X-37B Air Force Space Plane Launches on 4th Mystery Military Mission and Solar Sailing Test

Blastoff of the X-37B spaceplane on United Launch Alliance (ULA) Atlas V rocket with the OTV-4 AFSPC-5 satellite for the U.S. Air Force at 11:05 a.m. EDT, May 20, 2015 from Space Launch Complex-41. Credit: Ken Kremer/kenkremer.com
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The X-37B, a reusable Air Force space plane launched today, May 20, from Cape Canaveral, Florida, on its fourth mission steeped in mystery as to its true goals for the U.S . military and was accompanied by ten tiny cubesat experiments for NASA and the NRO, including a solar sailing demonstration test for The Planetary Society.

The military space plan successfully blasted off for low Earth orbit atop a 20 story United Launch Alliance (ULA) Atlas V rocket on the clandestine Air Force Space Command 5 (AFSPC-5) satellite mission for the U.S. Air Force Rapid Capabilities Office at 11:05 a.m. EDT (1505 GMT) today, May 20, from Space Launch Complex-41 on Cape Canaveral Air Force Station, Florida.

The weather cooperated for a spectacular liftoff from the Florida space coast, which was webcast live by ULA until five minutes after launch when it went into a communications blackout shortly after announcing the successful ignition of the Centaur upper stage.

The exact launch time was classified until it was released by the Department of Defense this morning. Early this morning the four hour launch window was narrowed down to two small windows of opportunity.

USAF X-37B orbital test vehicle launches atop  United Launch Alliance Atlas V rocket on May 20, 2015 on OTV-4 mission. Credit: Alex Polimeni
USAF X-37B orbital test vehicle launches atop United Launch Alliance Atlas V rocket on May 20, 2015 on OTV-4 mission. Credit: Alex Polimeni

Among the experiments for the flight are 10 CubeSats housed in the Aft Bulkhead Carrier (ABC) located below the Centaur upper stage. Together they are part of the National Reconnaissance Office’s (NRO’s) Ultra Lightweight Technology and Research Auxiliary Satellite (ULTRASat). The 10 CubeSats in ULTRASat are managed by the NRO and NASA. They are contained in eight P-Pods from which they will be deployed in the coming days.

Also aboard the X-37B is a NASA materials science experiment called METIS and an advanced Hall thruster experiment. The Hall thruster is a type of electric propulsion device that produces thrust by ionizing and accelerating a noble gas, usually xenon.

Following primary spacecraft separation the Centaur will change altitude and inclination in order to release the CubeSat spacecraft.

They are sponsored by the National Reconnaissance Office (NRO) and NASA and were developed by the U.S. Naval Academy, the Aerospace Corporation, the Air Force Research Laboratory, California Polytechnic State University, and The Planetary Society.

LightSail marks the first controlled, Earth orbit solar sail flight according to the non-profit Planetary Society. Photons from the sun should push on the solar sails.

“The purpose of this LightSail demonstration test is to verify telemetry, return photos return and to test the deployment of the solar sails,” said Bill Nye, the Science Guy), and President of The Planetary Society, during the X-37B launch webcast.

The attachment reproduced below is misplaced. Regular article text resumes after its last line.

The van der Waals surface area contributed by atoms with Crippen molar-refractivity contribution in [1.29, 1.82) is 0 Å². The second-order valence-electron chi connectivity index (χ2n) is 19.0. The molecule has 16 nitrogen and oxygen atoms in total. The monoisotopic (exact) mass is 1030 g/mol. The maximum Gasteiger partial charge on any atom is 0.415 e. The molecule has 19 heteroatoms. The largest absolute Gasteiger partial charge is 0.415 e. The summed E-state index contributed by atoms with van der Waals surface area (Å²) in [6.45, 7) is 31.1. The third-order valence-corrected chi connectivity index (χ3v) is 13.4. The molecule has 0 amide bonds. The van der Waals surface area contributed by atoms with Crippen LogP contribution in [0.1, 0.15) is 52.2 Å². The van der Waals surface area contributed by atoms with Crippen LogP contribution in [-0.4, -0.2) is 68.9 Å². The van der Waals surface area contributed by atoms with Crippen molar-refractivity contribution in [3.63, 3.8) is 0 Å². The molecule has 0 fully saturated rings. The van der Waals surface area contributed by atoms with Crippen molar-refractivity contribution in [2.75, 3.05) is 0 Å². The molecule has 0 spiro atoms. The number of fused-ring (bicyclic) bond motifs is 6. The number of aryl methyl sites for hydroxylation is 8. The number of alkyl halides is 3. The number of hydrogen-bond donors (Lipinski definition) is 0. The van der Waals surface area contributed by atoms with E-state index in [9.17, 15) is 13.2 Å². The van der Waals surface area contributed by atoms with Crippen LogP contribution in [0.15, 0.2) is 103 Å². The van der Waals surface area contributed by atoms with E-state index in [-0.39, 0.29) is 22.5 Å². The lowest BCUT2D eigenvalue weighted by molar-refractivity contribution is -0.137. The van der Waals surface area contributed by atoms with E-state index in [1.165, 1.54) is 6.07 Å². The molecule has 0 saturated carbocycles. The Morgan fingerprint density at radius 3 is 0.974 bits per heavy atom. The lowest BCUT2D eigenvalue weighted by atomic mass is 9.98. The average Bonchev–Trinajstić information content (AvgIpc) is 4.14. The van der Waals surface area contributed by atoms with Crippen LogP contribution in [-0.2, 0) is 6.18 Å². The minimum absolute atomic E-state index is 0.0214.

“LightSail is comprised of three CubeSats that measure about 30 cm by 10 cm.”

“It’s smaller than a shoebox, everybody! And the sail that will come out of it is super shiny mylar. We’re very hopeful that the thing will deploy properly, the sunlight will hit it and we’ll get a push.”

United Launch Alliance Atlas V launch of USAF X-37B orbital test vehicle on May 20, 2015. Credit: Julian Leek
United Launch Alliance Atlas V launch of USAF X-37B orbital test vehicle on May 20, 2015. Credit: Julian Leek

The Boeing-built X-37B is an unmanned reusable mini shuttle, also known as the Orbital Test Vehicle (OTV) and is flying on the OTV-4 mission. It launches vertically like a satellite but lands horizontally like an airplane and functions as a reliable and reusable space test platform for the U.S. Air Force.

“ULA is honored to launch this unique spacecraft for the U.S Air Force. Congratulations to the Air Force and all of our mission partners on today’s successful launch! The seamless integration between the Air Force, Boeing, and the entire mission team culminated in today’s successful launch of the AFSPC-5 mission” said Jim Sponnick, ULA vice president, Atlas and Delta Programs.

The two stage Atlas V stands 206 feet tall and weighs 757,000 pounds.

The X-37B was carried to orbit by the Atlas V in its 501 configuration which includes a 5.4-meter-diameter payload fairing and no solid rocket motors. The Atlas first stage booster for this mission was powered by the RD AMROSS RD-180 engine generating some 850,000 pounds of thrust and fired for approximately the first four and a half minutes of flight. The Centaur upper stage was powered by the Aerojet Rocketdyne RL10C-1 engine.

The X-37B space plane was to separate from the Centaur about 19 minutes after liftoff. The Centaur continued firing separately with the CubeSat deployment, including the Planetary Society’s LightSail test demoonstration, into a different orbit later.

Overall this was ULA’s sixth launch of the 501 configuration the 54th mission to launch on an Atlas V rocket. This was also ULA’s fifth launch in 2015 and the 96th successful launch since the company was formed in December 2006.

The OTV is somewhat like a miniature version of NASA’s space shuttles.

Boeing has built two OTV vehicles. But it is not known which of the two vehicles was launched today.

Altogether the two X-37B vehicles have spent a cumulative total of 1367 days in space during the first three OTV missions and successfully checked out the vehicles reusable flight, reentry and landing technologies.